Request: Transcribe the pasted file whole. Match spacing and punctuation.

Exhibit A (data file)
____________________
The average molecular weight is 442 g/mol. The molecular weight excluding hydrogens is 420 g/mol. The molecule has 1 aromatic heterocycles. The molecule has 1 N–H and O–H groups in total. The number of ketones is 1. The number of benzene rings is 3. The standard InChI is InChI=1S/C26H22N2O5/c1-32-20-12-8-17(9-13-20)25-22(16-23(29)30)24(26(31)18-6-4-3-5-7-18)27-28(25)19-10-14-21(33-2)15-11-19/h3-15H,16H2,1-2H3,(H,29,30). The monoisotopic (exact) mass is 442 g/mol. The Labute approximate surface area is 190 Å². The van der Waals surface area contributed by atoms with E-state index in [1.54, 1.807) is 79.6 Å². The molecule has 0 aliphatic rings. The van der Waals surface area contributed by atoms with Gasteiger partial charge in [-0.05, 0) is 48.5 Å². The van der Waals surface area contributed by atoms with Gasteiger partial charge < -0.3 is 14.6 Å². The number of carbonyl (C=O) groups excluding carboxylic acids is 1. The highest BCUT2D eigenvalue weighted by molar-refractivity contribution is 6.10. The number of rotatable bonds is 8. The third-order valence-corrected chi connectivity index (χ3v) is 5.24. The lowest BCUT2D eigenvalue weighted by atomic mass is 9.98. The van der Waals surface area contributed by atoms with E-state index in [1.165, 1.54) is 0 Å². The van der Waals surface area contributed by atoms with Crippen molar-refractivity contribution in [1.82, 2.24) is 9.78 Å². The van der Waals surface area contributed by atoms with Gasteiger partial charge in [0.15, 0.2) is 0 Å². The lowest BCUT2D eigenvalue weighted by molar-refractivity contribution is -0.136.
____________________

The average molecular weight is 442 g/mol. The molecular weight excluding hydrogens is 420 g/mol. The molecule has 1 aromatic heterocycles. The molecule has 1 N–H and O–H groups in total. The number of ketones is 1. The number of benzene rings is 3. The standard InChI is InChI=1S/C26H22N2O5/c1-32-20-12-8-17(9-13-20)25-22(16-23(29)30)24(26(31)18-6-4-3-5-7-18)27-28(25)19-10-14-21(33-2)15-11-19/h3-15H,16H2,1-2H3,(H,29,30). The monoisotopic (exact) mass is 442 g/mol. The Labute approximate surface area is 190 Å². The van der Waals surface area contributed by atoms with E-state index in [1.54, 1.807) is 79.6 Å². The molecule has 0 aliphatic rings. The van der Waals surface area contributed by atoms with Gasteiger partial charge in [-0.05, 0) is 48.5 Å². The van der Waals surface area contributed by atoms with Gasteiger partial charge < -0.3 is 14.6 Å². The number of carbonyl (C=O) groups excluding carboxylic acids is 1. The highest BCUT2D eigenvalue weighted by molar-refractivity contribution is 6.10. The number of rotatable bonds is 8. The third-order valence-corrected chi connectivity index (χ3v) is 5.24. The lowest BCUT2D eigenvalue weighted by atomic mass is 9.98. The van der Waals surface area contributed by atoms with E-state index in [1.165, 1.54) is 0 Å². The van der Waals surface area contributed by atoms with Crippen molar-refractivity contribution in [1.82, 2.24) is 9.78 Å². The van der Waals surface area contributed by atoms with Gasteiger partial charge in [0.15, 0.2) is 0 Å². The lowest BCUT2D eigenvalue weighted by molar-refractivity contribution is -0.136.